Most notably, under the new regulations construction products for which there is a harmonised standard must be affixed with CE marking. There are also further rules in this regard, including the prohibition of any other marking that indicates the conformity of the construction product. The new regulations do not stop there, however. Certain types of construction products (those which are particularly revolutionary, for example) may not be covered, or fully covered, by a harmonised standard. However these products can be affixed with CE marking on a voluntary basis through application for a European Technical Assessment (ETA), an approval based on testing carried out to agreed European standards. Once an ETA has been issued for a construction product, a declaration of performance must be drawn up for that product and CE marking must also be affixed. There are obvious benefits to this provision though, in that the product can accordingly be placed on any European market and will bear a recognisable mark of quality to customers.

These new obligations are far-reaching with not  just manufacturers being responsible for assuring compliance. Manufacturers have the burden of not only preparing the declaration of performance and affixing the CE marking, but must also draw up technical documentation in order that the product can be assessed. They are further obliged to keep both the declaration and technical documentation for a period of 10  years and have regular ongoing duties in relation to the product such as tracking alterations, sample-testing and removing the product from the market if necessary. Importers have far-reaching duties also; before the product is placed on the market they must check that it complies with the 2011 Regulation. For example if there is a harmonised standard for the product, has the manufacturer assessed it, drawn up the requisite documents and CE marked the product? Furthermore distributors must be wary, checking whether the requirements for CE marking have been fulfilled and if the necessary documents have been made available in the right language for the country in which the product is being distributed. If an importer or distributor is modifying a relevant product to the extent that its performance declaration will be affected or are selling it under their own name or trademark, they additionally come under the obligations of a manufacturer. Anyone supplying the product is also required to supply a copy of the declaration, whether electronic or paper.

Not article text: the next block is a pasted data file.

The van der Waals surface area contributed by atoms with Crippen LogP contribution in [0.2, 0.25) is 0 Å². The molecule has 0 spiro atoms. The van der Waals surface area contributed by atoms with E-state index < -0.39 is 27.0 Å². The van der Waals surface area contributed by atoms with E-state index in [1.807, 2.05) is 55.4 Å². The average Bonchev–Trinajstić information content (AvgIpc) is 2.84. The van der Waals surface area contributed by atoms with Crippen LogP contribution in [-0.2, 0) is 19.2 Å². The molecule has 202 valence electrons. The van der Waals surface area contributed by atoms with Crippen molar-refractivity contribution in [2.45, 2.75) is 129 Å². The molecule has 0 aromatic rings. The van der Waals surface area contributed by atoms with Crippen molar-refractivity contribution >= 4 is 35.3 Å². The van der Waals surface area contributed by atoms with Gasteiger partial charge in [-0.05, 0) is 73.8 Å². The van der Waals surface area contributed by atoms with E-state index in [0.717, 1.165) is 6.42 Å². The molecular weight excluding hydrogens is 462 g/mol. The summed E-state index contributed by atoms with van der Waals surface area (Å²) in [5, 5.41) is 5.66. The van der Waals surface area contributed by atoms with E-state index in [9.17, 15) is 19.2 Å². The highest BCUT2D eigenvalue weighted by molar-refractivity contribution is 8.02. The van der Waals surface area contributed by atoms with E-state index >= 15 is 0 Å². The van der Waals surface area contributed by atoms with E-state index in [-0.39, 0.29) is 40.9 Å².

It is vital that all bodies involved in the incorporation of any construction product into any European market are fully aware of their obligations under the new regulations as it is an offence to supply a product which does not conform to these regulations. Additionally, if such an offence is committed the guilty party could besubject to up to 3 months imprisonment and/or a fine of up to £5000. Whilst there is a defence of due diligence this requires the offending party to show that it “took all reasonable steps and exercised all due diligence to avoid committing the offence"  – a tall order. All relevant parties must therefore read these regulations carefully and seek advice when in doubt as to their obligations, as ignorance is no excuse.